Tax strategies that count the cost of COVID-19 and recession

Jun 06, 2020

COVID-19, bushfires, working from home and the recession will change the way millions of personal and small business taxpayers complete their tax returns this financial year.

Traditional office-related expenses for travel, clothing and accommodation will be supplanted by claims from business owners and their employees working from home offices.

Businesses that grew a mountain of unsold, damaged or obsolete summer/autumn stock because of the shutdown should be readying to write off the cost before the end of the year to claim a tax deduction, say tax experts.

“Those with customers who cannot, or will not, pay – and have done everything possible to recoup the debt without success – should also write it off by June 30 in order to claim a bad debt deduction,” says Mark Chapman, director of tax communications at H&R Block.

Write-offs should be noted with a board minute or other similar record, Chapman advises.

During the past four months nearly 90 per cent of the nation’s companies encouraged – or required – their employees to work from home, which creates opportunities to claim deductions from expenses involved in that work.

The Australian Taxation Office is trying to help those who have not worked from home before by setting a rate of 80¢ an hour for claims for the work-related portion of home telephone, internet, stationery, printers, computer equipment and consumables. There is also a 52¢ per hour rate for electricity.

The ATO has removed the requirement to have dedicated home offices, which means working on the kitchen table qualifies for claims. Multiple people working in the same house, such as a couple living together, can also individually claim the new rate.

Those who continued to use their car for work purposes need to keep a 12-week log book.

“Make sure you keep all costs associated with the running of your car for the whole year, not just the log book period,” advises Adrian Raftery, tax lecturer and adviser.

Claims for items that mix work and personal activities, such as use of a mobile phone, need to calculate a reasonable apportionment for the work-related time.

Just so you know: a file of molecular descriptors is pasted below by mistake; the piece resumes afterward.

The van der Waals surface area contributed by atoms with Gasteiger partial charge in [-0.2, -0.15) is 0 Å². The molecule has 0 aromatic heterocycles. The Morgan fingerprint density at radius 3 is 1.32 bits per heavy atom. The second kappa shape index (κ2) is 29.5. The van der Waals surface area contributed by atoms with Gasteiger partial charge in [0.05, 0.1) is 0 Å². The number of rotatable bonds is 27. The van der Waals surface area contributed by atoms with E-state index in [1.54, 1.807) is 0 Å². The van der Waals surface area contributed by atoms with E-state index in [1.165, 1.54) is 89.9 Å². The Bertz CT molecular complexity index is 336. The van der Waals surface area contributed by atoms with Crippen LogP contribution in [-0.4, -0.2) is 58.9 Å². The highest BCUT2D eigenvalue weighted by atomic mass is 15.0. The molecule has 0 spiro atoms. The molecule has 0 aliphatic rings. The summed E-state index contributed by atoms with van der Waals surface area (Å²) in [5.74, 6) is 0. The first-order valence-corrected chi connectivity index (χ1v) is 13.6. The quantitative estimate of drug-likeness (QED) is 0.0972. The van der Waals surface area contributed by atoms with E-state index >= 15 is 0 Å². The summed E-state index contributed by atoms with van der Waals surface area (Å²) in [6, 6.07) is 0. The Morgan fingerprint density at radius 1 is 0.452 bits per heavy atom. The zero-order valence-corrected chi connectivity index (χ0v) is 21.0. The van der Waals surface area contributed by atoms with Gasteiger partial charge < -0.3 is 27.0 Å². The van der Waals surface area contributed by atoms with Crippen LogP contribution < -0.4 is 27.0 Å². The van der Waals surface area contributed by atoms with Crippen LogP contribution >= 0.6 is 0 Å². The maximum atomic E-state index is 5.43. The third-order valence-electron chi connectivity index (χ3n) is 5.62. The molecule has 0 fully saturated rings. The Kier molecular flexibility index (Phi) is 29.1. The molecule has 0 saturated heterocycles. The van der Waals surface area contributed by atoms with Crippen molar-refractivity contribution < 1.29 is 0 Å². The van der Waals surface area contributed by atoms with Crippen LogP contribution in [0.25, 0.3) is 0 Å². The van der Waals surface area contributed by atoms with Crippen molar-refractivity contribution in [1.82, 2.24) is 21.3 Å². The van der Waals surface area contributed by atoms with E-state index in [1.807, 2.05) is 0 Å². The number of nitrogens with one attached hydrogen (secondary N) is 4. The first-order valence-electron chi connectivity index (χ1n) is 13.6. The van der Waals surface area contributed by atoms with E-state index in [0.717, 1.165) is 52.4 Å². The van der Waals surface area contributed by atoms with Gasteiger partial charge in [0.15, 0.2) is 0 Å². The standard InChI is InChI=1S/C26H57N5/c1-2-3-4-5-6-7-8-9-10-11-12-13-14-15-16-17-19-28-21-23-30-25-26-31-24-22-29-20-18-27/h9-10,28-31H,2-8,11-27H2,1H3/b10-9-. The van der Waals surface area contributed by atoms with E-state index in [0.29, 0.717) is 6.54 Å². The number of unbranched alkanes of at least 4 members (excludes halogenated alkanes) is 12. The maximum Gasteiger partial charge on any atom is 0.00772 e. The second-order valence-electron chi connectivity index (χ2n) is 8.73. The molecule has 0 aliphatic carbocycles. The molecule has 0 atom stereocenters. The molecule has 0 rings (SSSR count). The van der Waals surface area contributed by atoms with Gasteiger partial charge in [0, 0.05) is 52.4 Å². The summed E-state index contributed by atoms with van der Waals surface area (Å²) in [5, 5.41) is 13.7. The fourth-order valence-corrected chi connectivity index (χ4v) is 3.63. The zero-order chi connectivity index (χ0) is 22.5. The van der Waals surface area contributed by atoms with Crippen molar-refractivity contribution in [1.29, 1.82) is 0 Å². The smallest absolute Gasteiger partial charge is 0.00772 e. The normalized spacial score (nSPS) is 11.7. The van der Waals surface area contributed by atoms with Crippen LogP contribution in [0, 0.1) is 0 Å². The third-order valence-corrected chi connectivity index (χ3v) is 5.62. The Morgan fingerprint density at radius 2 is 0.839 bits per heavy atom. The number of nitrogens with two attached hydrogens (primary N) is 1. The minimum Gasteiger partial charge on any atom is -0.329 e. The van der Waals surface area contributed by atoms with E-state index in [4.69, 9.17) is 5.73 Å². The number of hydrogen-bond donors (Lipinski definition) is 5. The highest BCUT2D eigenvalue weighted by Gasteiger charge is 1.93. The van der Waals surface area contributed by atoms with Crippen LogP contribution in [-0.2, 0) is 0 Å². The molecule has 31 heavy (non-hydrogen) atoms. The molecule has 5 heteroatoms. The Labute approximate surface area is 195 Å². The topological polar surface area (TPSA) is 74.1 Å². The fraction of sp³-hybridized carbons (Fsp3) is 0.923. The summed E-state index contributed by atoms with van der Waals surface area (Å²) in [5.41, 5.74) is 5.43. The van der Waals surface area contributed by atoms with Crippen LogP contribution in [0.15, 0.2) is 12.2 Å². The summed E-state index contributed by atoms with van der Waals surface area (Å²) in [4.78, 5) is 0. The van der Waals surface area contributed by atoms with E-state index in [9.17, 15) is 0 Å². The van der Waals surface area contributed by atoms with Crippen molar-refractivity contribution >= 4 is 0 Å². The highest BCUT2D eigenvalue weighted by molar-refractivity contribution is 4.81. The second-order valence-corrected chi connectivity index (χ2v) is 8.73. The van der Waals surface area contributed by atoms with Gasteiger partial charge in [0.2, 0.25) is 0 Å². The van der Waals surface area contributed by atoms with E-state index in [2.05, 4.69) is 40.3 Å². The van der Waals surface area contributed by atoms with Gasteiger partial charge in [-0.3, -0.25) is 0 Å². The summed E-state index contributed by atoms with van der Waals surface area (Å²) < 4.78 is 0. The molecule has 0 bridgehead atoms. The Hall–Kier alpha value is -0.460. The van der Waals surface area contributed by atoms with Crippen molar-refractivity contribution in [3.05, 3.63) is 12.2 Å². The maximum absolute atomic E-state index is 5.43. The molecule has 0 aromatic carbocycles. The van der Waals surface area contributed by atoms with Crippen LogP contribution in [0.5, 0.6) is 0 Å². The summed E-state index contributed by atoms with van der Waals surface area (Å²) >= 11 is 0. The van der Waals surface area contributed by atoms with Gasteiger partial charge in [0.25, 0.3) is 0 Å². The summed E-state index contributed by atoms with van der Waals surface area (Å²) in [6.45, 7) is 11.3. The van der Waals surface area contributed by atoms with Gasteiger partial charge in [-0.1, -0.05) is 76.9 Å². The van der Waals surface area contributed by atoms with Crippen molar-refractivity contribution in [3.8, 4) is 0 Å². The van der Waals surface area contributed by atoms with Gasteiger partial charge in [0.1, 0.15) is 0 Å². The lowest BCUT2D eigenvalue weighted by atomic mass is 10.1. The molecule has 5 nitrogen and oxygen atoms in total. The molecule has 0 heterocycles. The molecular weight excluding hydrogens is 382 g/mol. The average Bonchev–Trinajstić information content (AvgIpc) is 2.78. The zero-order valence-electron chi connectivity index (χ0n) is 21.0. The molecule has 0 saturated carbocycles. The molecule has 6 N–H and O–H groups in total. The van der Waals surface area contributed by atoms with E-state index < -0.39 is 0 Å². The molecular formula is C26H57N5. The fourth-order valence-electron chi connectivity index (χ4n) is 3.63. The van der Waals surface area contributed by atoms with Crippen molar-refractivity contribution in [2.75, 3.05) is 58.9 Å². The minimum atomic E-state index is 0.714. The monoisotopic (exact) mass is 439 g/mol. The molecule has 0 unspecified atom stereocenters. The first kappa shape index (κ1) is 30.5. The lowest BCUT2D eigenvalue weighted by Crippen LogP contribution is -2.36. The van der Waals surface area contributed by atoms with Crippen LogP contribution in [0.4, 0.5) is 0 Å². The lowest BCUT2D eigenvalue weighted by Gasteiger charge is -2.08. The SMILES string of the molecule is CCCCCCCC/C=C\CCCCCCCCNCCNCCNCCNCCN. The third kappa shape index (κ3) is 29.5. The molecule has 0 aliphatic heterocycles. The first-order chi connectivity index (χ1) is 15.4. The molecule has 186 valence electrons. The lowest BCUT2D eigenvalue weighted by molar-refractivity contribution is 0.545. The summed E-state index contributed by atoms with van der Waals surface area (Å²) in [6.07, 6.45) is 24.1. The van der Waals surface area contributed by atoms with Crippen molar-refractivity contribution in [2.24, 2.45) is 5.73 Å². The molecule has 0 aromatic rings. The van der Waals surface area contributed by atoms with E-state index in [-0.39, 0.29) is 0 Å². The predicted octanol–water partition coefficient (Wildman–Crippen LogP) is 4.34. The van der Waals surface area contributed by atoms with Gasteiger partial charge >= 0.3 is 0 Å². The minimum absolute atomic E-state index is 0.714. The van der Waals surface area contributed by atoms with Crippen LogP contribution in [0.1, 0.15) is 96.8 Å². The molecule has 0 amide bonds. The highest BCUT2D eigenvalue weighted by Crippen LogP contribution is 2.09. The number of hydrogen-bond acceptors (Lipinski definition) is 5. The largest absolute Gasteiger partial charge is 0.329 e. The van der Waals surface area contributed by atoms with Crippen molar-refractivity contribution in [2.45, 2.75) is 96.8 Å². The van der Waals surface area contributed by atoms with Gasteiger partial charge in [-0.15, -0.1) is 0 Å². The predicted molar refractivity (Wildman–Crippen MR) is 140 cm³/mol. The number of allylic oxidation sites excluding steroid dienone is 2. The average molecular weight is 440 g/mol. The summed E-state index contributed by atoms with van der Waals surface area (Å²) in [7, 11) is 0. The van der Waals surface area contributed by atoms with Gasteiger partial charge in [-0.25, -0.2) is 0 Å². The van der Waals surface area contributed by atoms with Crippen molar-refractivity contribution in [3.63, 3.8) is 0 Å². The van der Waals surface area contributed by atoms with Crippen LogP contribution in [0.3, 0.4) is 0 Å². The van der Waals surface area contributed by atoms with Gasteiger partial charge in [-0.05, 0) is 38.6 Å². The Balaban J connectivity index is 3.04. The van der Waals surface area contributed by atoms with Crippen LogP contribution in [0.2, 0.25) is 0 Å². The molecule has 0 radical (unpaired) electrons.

“It makes sense to set aside some time in advance of the end of the financial year to work it out and spare yourself stress when you’re getting your return prepared,” adds Chapman.

Raftery says those concerned about the possible impact of a recession on their business over the next 12 months could bring forward office deductions into this tax year.

“Stocking up your home office with stationery, laptops and printers or prepaying subscriptions and interest on rental properties for up to 12 months in advance are simple ways to reduce your income before June 30,” he says.

Small businesses also have the $150,000 immediate write-off for new business assets.

“Apart from motor vehicles – where the write-off is limited to the business portion of the car limit of $57,581 – there is no limit to the assets that you can purchase but beware you only get a percentage back and cash flow may suffer,” Raftery says.

Another COVID-19-related concession is a $10,000 tax-free withdrawal from super before the end of the tax year.

“To qualify you must have been made redundant, had your working hours reduced by 20 per cent or more or, if you were a sole trader, your business was suspended or there was a reduction in your turnover of 20 per cent or more,” says Chapman.

Tax experts also recommend topping up super to the “concessional contributions cap” of $25,000. That is the limit on compulsory contributions made by employers plus contributions made by individuals personally for which they claim a tax deduction.

“If you earn less than $37,000, your spouse can put up to $3000 into your super and they will receive the 18 per cent spouse contribution rebate,” adds Raftery.

The ATO is likely to reject attempts to combine a tax-free withdrawal with a tax-deductible contribution.

Tax experts encourage payment of professional subscriptions, or union fees, by June 30 to claim the deduction for the whole amount this year.

In addition, any charitable deduction over $2 (with a receipt) paid to a charity registered as a deductible gift recipient will be deductible.

 

Original article was published here on 6 June 2020 by The Australian Financial Review.

 

 

 

 

 

Comments

"Hi Adrian, I bought your new book, got my free $500 after co-contribution. I am planning to my CPA, enrolment starts 30 June 2020 but semester only begins on August 2020. Can i claim the invoice for 2019-2020? I have also purchased tax books and furniture for self study during the COVID which i wanted to claim in this year. Thank you kindly!"

By: Bikash on Jun 23, 2020 3:59AM

"Congrats Bikash. If you are working as an accountant (or in the general field) then you can prepay your CPA course fees & claim as a tax deduction this year as work-related self education study. If you are not working as an accountant then unfortunately you wouldn't be able to claim. Also have a look at which year would you get the biggest tax rebate as you might be on a higher marginal tax rate next year."

By: Mr Taxman on Jun 25, 2020 1:39AM

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